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Development of Concepts of Truth and Lying: A Developmental Task

  • J. J. F. ter Laak
Chapter

Abstract

Behaviors and cognitions can be judged using veracity and truthfulness. In this chapter different kinds and perspectives on truth are briefly mentioned. Some of these play a role in psychology as a base for the conception of scientific truth and as a topic for research, for example, how do children acquire a concept of truth. In developmental psychology, there are lifespan models for the description and explanation of the growth of knowledge of the outside world. Strange as it may seem, the development of concepts of truth and especially of lying, and of speaking the truth, as well as lying behavior itself are investigated outwit or separate from these models. Beside these developmental studies, there remains the question as to whether and at what age children are able to report interpersonal behaviors and events in accordance with the truth. This, for example, is of interest to forensic psychologists when interviewing children who are victims and/or witnesses of crimes. These psychologists have made lists of criteria which help determine whether children’s statements are true or untrue. In this contribution, an empirical study will be reported which examines whether two truth criteria, considered important by forensical psychologists, i.e. the amount of details mentioned and spontaneous corrections, are indeed valid truth criteria for 7 and 11 year olds. The concept of developmental task is applied, in order to elaborate on the ability of children to report events and interpersonal behaviors truthfully and accurately. Finally, the concept ‘developmental task’ is considered in the light of some central questions prevalent in developmental psychology.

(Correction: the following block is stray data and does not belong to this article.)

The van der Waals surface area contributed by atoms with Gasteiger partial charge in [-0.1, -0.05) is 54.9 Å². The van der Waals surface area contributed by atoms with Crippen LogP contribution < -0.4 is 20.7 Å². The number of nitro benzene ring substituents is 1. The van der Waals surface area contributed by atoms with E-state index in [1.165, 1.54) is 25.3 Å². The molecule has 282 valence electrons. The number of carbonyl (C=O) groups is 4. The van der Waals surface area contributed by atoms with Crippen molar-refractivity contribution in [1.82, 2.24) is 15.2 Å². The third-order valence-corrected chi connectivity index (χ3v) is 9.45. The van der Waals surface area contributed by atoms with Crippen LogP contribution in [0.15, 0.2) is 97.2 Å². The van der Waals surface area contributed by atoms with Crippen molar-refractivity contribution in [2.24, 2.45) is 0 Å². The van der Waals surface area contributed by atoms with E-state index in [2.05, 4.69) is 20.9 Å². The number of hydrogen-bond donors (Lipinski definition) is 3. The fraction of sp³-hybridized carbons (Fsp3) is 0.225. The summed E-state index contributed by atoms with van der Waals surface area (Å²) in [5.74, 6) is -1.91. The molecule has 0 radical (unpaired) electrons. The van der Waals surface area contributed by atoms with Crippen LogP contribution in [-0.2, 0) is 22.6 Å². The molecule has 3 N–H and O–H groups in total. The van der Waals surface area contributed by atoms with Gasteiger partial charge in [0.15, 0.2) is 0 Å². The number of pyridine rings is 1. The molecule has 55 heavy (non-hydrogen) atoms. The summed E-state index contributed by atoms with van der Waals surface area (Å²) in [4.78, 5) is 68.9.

Keywords

Interpersonal Behavior Developmental Task Overt Behavior Truth Criterion Truth Concept 
These keywords were added by machine and not by the authors. This process is experimental and the keywords may be updated as the learning algorithm improves.

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Copyright information

© Springer Science+Business Media Dordrecht 1994

Authors and Affiliations

  • J. J. F. ter Laak
    • 1
  1. 1.Department of Developmental PsychologyUtrecht UniversityThe Netherlands

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